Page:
“These are games that students play with others, so they talk about strategy, or they simply enjoy watching them together,” Mitchell said. “The expectation is that, eventually, we’ll have guest accounts for people who don’t own the games we feature. Like ‘Overwatch,’ for instance, that costs money, and if some students can’t afford it, they can come here and play it using a shared account. Of course, if you own the game already, you can log in to your own account and play with your personal settings.”
The social scene of gaming is something Mitchell hopes to highlight through Gunrock Gaming, and he hopes to have a space open to any and all players looking to make new connections.
“We’d like to encourage the social aspect of gaming as well, getting students to work together in different ways,” Mitchell said. “For instance, there’s a controller called the Octopad that allows you to play games like ‘Super Mario,’ but each player can only have one button, so one person can jump, another moves right, another moves left and so on, so you have to work together to accomplish the goal.”
Holding more casual tournaments is part of the goal Mitchell has in mind, to allow students to come together, enjoy their favorite games and meet new people under low-stress circumstances. Creating campus-wide teams for tournaments that would be held throughout a quarter is something Mitchell is very passionate about extending to the students. He also hopes to give them the opportunity to explore gaming in a greater sense. Other social activities include the idea of “Fortnite” Fridays, where students can stop by and play “Fortnite” with friends.
Another expansion of Gunrock Gaming that Mitchell has in mind is an idea he calls the “A to Z of gaming.”
“If people have no experience gaming, we could have an intro class of like, ‘What is ‘League of Legends?’’ We can show them how to play it, share advanced tips if they want to become really skilled and then move on to things like skill workshops. We want to try and link with Aggie Gaming to allow students to become coaches for gaming if that interests them so they can be paired with people who want to learn and get better with games.”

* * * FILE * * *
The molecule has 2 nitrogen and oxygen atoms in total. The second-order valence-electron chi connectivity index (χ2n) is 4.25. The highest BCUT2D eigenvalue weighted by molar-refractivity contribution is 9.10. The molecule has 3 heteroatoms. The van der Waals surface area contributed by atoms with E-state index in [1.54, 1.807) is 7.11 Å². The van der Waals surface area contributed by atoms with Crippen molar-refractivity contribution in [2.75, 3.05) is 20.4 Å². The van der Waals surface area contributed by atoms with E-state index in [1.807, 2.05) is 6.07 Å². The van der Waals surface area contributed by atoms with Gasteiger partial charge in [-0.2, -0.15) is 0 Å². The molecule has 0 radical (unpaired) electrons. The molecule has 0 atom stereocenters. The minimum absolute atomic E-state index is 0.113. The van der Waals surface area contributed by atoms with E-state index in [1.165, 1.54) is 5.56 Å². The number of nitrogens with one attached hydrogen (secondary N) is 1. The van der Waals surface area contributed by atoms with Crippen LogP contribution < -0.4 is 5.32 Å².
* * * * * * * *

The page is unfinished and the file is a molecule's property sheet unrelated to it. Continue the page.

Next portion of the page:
While 27 computers in Gunrock Gaming have the same capacities, the 28th one has been dubbed “The Throne” for its advanced playing capabilities above all the rest.
“It’s something I want everyone to have an opportunity to play on because 99% of students do not have the resources to play on something like it,” Mitchell said. “This is something that does look impressive. We want prospective students to show this to their parents and let them know that this is something the campus cares about. Instead of being holed up in an apartment, they can be here, making friends, learning about computers and socializing.”
Mitchell also made a point to stress the various avenues that are available to students within gaming and how it can be more than just a hobby.
“People can do so much with gaming, such as professional commentary or event management,” Mitchell said. “We’re planning a big [Local Area Network] event next month and we’re looking at getting up to 200 people in the MU playing in a number of tournaments and winning lots of prizes. All of that management and coordination, that’s stuff students will be involved in and can put on their resumes. It’s all in pursuit of helping students become well-rounded.”
Now that the new gaming center has arrived, students are encouraged to find out all that gaming has to offer. Whether it is socializing with friends, meeting new people or harnessing professional skills, Gunrock Gaming is here to put games on the map.
Written by: Vincent Sanchez –– firstname.lastname@example.org